At these Roman weddings it was also the norm for the guests to echo the dress of the bride and groom, to confuse the spirits as to who was getting married.

This is the oldest recorded use of a wedding veil, but throughout history different meanings have manifested. In traditional Judaism, for instance, it is traditional for the groom to put the veil over the face of his bride before the ceremonies continue, to signify he is marrying her for her inner beauty.

To get to the modern wedding veil from the flammeum, however, there are a couple more steps. Once again, Queen Victoria is credited with popularising the veil by wearing one when she married Prince Albert (we cannot overstate how wild the impact this one ceremony had on the western wedding was).

An odd thing to consider was that during the Victorian period, the veil became a bit of a status symbol, with a longer, higher quality veil being a sign of wealth or royalty. There are photos from aristocratic and royal weddings of veils so long they trail behind the bride. 

This tradition didn’t persist because of the rationing of materials that occurred prior to the second world war, which lead us to the more modern image (and length) of the wedding veil.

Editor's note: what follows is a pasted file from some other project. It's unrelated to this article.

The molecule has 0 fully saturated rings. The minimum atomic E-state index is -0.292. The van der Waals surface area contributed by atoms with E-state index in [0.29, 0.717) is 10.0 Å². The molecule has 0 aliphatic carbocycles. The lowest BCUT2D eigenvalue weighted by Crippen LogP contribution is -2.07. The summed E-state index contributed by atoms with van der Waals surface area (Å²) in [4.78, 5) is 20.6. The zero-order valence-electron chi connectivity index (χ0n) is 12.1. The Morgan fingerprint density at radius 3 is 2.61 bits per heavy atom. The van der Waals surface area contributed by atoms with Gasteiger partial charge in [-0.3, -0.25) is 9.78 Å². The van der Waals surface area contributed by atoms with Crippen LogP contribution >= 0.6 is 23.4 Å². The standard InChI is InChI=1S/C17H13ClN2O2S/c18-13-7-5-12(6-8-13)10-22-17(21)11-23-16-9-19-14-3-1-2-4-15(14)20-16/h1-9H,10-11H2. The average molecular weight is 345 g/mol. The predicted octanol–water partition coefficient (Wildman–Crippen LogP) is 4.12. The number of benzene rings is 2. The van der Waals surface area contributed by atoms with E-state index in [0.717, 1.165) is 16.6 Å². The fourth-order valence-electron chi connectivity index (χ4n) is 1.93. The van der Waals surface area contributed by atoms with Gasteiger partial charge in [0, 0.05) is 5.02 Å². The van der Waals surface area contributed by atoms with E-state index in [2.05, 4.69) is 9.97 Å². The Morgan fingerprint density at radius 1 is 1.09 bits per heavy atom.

A history that is varied and winding, to be sure. Never forget brides-to-be, not only is your veil making you a stunning bride, it’s also protecting you from pesky spirits who may try to get at you!


Why Do Brides Wear Garters?

A garter - generally speaking - is simply a band used to hold up a stocking or sock. Then why is it such a staple of weddings, with brides that are neither wearing stockings nor high socks seen wearing one?

In researching this, I, a British person, would like to draw attention to the modern USA tradition of the groom removing the his bride’s garter with his hands or with his teeth (yes that’s right, his TEETH) and tossing it to the single men at the wedding, similar to how the bride will toss her bouquet towards the single women (although we’ll get to that later).

As someone from Britain who had no knowledge of this tradition until researching this article, I just wanted to express my shock and also check in with North American brides: is that fine? Are you okay? Do you not find that odd?